Emile Eveno Unveiled

I will never forget when I was in the room of the Ulysse Nardin factory in Le Locle, Switzerland where the highly complicated watches are made.  Hard at work were two older men with gray hair wearing lab coats.  They held miniscule tools in their hands and had loupes attached to their eyes.  Next to them was a girl who looked to be no older than 25 years old.

As we walked away from watching them work, a guy in the group I was with asked how the younger girl was qualified to work on such highly complicated pieces; it was fairly evident that she did not have as many years of watchmaking experience as the two other people in the room.  The response we got was, “That girl just has it.”

Apparently the girl was so talented and well known throughout the industry that other brands had approached her and tried to get her to come work for them.  Just like with anything else, practice helps and is needed when it comes to watchmaking, however, some people are simply blessed with a greater skill set than others.  That was the case with this girl from Ulysse Nardin.  It was just natural for her to manufacture highly complicated minute repeaters.

I was reminded of this girl from Ulysse Nardin when I came across an interview of a young female watchmaker, named Emilie Eveno, who works for Agenhor.  The art of watchmaking is truly amazing and sometimes underappreciated.  I always find it interesting to hear about how watchmakers get into their work and what they think of it.

Emile compares a movement mechanism to a lung, as it can function by itself for a long, extended period of time.  Like the girl from Ulysse Nardin, Emile is most fascinated by minute repeaters, as the complication requires an inordinate amount of skill.  I found the interview quite interesting and recommend you give it a read here.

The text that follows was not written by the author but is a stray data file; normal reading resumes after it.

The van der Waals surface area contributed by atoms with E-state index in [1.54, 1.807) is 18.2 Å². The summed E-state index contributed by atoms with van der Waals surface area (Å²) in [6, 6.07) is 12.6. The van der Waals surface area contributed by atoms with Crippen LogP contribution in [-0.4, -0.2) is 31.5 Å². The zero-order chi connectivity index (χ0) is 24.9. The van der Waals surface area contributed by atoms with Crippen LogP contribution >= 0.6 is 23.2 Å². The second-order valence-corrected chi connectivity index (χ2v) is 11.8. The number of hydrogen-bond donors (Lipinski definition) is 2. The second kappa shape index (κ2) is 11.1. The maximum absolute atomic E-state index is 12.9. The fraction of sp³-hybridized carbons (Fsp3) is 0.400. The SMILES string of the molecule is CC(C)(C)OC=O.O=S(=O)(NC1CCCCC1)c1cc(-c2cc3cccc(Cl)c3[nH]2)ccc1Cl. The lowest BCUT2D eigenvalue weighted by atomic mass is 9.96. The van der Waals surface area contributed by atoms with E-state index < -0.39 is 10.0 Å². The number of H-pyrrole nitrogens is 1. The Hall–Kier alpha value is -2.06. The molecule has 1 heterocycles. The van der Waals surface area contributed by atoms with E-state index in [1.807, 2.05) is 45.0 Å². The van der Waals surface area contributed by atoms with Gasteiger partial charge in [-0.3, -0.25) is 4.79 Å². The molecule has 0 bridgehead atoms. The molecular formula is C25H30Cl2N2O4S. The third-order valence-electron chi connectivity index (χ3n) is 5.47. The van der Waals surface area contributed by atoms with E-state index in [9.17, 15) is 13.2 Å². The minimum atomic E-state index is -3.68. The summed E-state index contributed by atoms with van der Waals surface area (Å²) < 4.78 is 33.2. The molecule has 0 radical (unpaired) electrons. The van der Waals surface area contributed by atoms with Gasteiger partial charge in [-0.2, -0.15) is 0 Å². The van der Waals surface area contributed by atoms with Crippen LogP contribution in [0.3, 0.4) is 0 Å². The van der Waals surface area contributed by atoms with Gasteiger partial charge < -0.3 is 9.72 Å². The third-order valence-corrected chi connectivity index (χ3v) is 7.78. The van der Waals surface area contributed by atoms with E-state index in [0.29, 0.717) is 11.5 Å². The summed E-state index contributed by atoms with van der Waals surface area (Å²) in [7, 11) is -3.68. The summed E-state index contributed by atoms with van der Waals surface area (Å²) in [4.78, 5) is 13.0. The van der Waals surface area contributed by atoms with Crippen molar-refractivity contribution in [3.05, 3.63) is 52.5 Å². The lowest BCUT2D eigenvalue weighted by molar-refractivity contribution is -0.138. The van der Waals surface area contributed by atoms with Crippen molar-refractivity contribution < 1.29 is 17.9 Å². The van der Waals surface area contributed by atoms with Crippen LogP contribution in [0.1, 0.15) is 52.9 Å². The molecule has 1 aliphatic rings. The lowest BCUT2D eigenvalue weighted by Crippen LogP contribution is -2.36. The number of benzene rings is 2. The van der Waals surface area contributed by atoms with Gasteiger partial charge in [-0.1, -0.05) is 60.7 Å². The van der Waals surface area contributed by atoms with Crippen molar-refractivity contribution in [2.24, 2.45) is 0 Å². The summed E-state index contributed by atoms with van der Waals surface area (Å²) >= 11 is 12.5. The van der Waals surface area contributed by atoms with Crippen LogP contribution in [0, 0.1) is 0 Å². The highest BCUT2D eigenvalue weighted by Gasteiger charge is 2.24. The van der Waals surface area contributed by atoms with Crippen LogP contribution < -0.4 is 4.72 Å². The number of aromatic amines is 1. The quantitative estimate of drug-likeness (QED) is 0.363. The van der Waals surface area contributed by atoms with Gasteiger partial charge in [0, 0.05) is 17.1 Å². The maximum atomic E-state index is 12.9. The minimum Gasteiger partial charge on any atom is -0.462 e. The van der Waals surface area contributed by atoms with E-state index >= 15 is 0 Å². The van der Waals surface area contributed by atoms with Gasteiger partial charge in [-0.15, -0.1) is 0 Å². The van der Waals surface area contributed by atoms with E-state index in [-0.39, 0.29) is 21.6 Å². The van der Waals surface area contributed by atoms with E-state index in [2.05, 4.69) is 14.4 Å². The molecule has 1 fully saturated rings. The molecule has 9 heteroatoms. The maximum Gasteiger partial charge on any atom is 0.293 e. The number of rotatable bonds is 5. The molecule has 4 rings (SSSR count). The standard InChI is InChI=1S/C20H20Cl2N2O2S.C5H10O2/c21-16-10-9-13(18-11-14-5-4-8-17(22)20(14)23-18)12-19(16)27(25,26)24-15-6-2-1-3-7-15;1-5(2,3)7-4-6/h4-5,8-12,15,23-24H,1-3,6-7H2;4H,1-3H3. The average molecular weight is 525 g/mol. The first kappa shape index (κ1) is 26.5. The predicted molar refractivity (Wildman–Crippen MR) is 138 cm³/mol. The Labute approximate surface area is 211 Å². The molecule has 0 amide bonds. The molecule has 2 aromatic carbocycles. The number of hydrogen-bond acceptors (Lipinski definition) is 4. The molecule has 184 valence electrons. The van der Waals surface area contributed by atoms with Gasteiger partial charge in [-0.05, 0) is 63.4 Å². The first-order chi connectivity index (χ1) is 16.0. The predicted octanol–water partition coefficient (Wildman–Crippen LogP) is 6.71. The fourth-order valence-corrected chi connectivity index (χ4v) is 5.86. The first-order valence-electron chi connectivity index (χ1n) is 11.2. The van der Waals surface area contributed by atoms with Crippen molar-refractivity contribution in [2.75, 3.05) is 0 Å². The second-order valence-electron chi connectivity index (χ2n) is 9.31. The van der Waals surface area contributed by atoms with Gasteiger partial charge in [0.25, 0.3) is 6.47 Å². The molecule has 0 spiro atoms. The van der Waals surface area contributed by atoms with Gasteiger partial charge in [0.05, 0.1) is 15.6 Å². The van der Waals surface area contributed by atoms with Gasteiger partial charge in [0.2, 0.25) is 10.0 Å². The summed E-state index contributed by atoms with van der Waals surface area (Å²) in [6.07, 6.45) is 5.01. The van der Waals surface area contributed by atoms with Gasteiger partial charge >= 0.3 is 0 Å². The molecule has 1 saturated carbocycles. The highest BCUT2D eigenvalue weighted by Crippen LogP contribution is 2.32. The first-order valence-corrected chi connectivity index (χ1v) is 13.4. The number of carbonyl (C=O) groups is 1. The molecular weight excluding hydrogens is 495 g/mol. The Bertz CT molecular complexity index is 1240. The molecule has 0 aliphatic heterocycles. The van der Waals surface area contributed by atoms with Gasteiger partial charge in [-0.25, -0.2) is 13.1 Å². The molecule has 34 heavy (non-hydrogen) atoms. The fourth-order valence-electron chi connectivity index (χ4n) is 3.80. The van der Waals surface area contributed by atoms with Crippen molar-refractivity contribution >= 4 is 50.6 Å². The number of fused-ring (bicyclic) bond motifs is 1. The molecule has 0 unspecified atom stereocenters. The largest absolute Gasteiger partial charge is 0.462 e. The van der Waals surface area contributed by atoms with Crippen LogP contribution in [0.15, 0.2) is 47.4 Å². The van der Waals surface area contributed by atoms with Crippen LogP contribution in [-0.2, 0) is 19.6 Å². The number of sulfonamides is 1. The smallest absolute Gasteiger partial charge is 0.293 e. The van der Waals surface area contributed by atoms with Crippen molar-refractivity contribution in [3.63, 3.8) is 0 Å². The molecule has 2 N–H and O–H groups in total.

Watchmaker at Work

Yesterday morning, I was fortunate enough to visit the workshop of Matthew Carbaugh, an authorized watchmaker for many of the world’s finest watch brands. I had always heard amazing things about Matt, but seeing him in action confirmed his reputation and then some. Watching him work on a Breitling was like witnessing an orthopedic surgeon performing an operation. It was incredible!

Matt got into watchmaking because of his uncle, who is also a watchmaker. His original plan was to go to Temple University’s Tyler School of Art and study ceramics. As a detail-oriented guy, Matt had always been fascinated by the way things were constructed.  His uncle, who is authorized to work on all sorts of watches, including complicated Patek Philippe models, convinced him to give watches a try. The rest is history!

When I met with Matt yesterday, he showed me a blue dial stainless steel Colt Automatic that needed an overhaul.  He proceeded to flip the watch over and get right after it!  Matt literally dissected the timepiece until it was each individual part remaining.  As you can see from the pictures, there are over fifty parts that help make the Colt Auto run properly within COSC (Official Swiss Chronometer Testing Institute) specs of -4/+6 seconds a day.

While he was taking the Breitling movement apart, Matt was telling me about how he was going to make the completely scratched bracelet look brand new again.  The process includes taking apart the entire bracelet and polishing each link individually.  After seeing Matt do his thing, I have an even greater appreciation for the art that is watchmaking.  Not too shabby, huh?